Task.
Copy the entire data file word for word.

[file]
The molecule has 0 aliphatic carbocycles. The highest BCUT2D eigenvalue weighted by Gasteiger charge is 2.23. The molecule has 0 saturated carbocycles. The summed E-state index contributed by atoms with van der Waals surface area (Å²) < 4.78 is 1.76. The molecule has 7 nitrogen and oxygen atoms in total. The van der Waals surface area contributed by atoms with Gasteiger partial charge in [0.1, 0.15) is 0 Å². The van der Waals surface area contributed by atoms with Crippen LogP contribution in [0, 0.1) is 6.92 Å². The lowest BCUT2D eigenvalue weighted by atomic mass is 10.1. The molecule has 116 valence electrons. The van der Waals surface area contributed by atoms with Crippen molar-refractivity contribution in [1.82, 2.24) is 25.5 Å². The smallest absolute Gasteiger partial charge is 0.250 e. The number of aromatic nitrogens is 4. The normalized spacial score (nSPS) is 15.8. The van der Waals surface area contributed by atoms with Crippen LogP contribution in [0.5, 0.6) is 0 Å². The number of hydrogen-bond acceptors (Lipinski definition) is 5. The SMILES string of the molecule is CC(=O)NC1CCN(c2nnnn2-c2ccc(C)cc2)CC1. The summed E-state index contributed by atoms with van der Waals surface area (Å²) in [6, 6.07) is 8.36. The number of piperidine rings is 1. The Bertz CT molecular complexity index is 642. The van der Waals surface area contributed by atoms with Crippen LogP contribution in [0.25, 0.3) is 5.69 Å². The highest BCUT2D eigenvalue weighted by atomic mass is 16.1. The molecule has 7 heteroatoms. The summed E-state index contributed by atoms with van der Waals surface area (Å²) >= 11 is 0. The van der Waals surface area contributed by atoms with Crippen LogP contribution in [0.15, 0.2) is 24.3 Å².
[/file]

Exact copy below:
The molecule has 0 aliphatic carbocycles. The highest BCUT2D eigenvalue weighted by Gasteiger charge is 2.23. The molecule has 0 saturated carbocycles. The summed E-state index contributed by atoms with van der Waals surface area (Å²) < 4.78 is 1.76. The molecule has 7 nitrogen and oxygen atoms in total. The van der Waals surface area contributed by atoms with Gasteiger partial charge in [0.1, 0.15) is 0 Å². The van der Waals surface area contributed by atoms with Crippen LogP contribution in [0, 0.1) is 6.92 Å². The lowest BCUT2D eigenvalue weighted by atomic mass is 10.1. The molecule has 116 valence electrons. The van der Waals surface area contributed by atoms with Crippen molar-refractivity contribution in [1.82, 2.24) is 25.5 Å². The smallest absolute Gasteiger partial charge is 0.250 e. The number of aromatic nitrogens is 4. The normalized spacial score (nSPS) is 15.8. The van der Waals surface area contributed by atoms with Crippen LogP contribution in [0.5, 0.6) is 0 Å². The number of hydrogen-bond acceptors (Lipinski definition) is 5. The SMILES string of the molecule is CC(=O)NC1CCN(c2nnnn2-c2ccc(C)cc2)CC1. The summed E-state index contributed by atoms with van der Waals surface area (Å²) in [6, 6.07) is 8.36. The number of piperidine rings is 1. The Bertz CT molecular complexity index is 642. The van der Waals surface area contributed by atoms with Crippen LogP contribution in [0.25, 0.3) is 5.69 Å². The highest BCUT2D eigenvalue weighted by atomic mass is 16.1. The molecule has 7 heteroatoms. The summed E-state index contributed by atoms with van der Waals surface area (Å²) >= 11 is 0. The van der Waals surface area contributed by atoms with Crippen LogP contribution in [0.15, 0.2) is 24.3 Å².